Are You Too Busy to Be Productive?
To achieve your individual and business goals in 2018, focus on minimizing the input necessary to achieve maximum output.
Productivity: “The effectiveness of productive effort, especially in industry, as measured in terms of the rate of output per unit of input.”
“I’m really busy!” is a refrain I hear often. You and nearly half of Americans may feel perpetually swamped, but how productive are you really?
If you and/or your organization are among those who failed to hit all your 2017 annual goals and ended last year with an unfinished to-do list, you are not alone. Research suggests that more than 90 percent of people who set New Year’s goals don’t achieve them.
With the launch of 2018 last month, lofty business and individual goals were being established across the middle market. Goals set by investment firms may have related to fundraising, deal flow and transactions closed. Company goals may have focused on sales growth, customer retention, and increased productivity or lower costs. Leaders pushed down goals to individuals across the organization. The question is: how can businesses and individuals avoid repeating the unsuccessful results of last year?
The problem of not achieving goals often centers on this: being busy often does not equal being productive.
Think of time and effort as “units of input” and progress toward goals as “rate of output.” Here’s a goal to bump to the top of your 2018 list: focus on minimizing the input necessary to achieve maximum output.
Individuals and businesses alike are susceptible to these drains on productivity:
Lack of Clearly Articulated Goals
Recall the paraphrased refrain: “If you don’t know where you’re going, any road will take you there,” drawn from “Alice’s Adventures in Wonderland.” Below is the exchange between Alice and the Cheshire Cat from the 1865 book—accompanied by some modern goal-related translations.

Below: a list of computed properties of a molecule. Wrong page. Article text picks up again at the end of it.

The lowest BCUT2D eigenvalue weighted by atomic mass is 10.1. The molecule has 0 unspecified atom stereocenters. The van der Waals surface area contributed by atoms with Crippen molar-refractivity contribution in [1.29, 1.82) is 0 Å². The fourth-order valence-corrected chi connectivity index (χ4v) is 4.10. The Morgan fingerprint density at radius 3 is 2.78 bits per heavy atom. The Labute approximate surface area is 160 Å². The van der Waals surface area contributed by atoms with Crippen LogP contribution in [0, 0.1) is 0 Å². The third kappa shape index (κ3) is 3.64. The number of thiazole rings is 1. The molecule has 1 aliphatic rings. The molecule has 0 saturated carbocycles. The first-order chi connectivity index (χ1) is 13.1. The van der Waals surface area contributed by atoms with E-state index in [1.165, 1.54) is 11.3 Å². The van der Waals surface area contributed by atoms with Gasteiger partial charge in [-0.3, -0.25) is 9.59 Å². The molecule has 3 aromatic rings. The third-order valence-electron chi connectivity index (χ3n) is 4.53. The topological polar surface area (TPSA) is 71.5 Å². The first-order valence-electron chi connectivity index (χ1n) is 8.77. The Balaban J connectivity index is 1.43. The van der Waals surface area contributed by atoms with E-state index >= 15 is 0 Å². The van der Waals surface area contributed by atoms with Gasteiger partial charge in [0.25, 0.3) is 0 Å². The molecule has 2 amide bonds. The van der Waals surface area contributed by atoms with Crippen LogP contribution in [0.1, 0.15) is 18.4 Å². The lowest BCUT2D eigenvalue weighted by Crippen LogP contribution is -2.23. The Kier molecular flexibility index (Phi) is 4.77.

“Would you tell me, please, which way I ought to go from here?” (aka, “How should I be spending my time?”)
“That depends a good deal on where you want to get to,” said the Cat. (aka, “What are your goals?”)
“I don’t much care where—” said Alice. (aka, “I don’t really know” or “I haven’t made any”)
“Then it doesn’t matter which way you go,” said the Cat. (aka, “There are many ways you can spend your time”)
“—so long as I get somewhere,” Alice added as an explanation. (aka, “I just want to be successful”)
“Oh, you’re sure to do that,” said the Cat, “if you only walk long enough.” (aka, “Without goals, maybe you will be successful, maybe you won’t; but you will most certainly be busy!”)
Too Many Goals
How many times have you tried to accomplish many objectives at once, spread yourself too thin, and been left feeling none were fully successful? Too many goals are akin to multitasking—going down many roads in the name of success. Multitasking has been found to be detrimental to IQ and brain efficiency and can wreak havoc on individual and team productivity.
Even if you’ve set specific goals and they remain a strategic priority, the list of things that can get in the way is long. Distractions can include meetings upon meetings, the endless stream of emails, social media, office politics, a focus on too many and/or insignificant details (“can’t see the forest for the trees”), or something more interesting or fun. Again, you are not alone. Goal distraction has reached epidemic proportions, as shown by a recent study that found that U.S. office workers spent only 39 percent of their workday on primary job duties in 2016.
Goal distraction has reached epidemic proportions, as shown by a recent study that found that U.S. office workers spent only 39 percent of their workday on primary job duties in 2016.
For businesses, additional productivity thieves often include:
Lack of Trust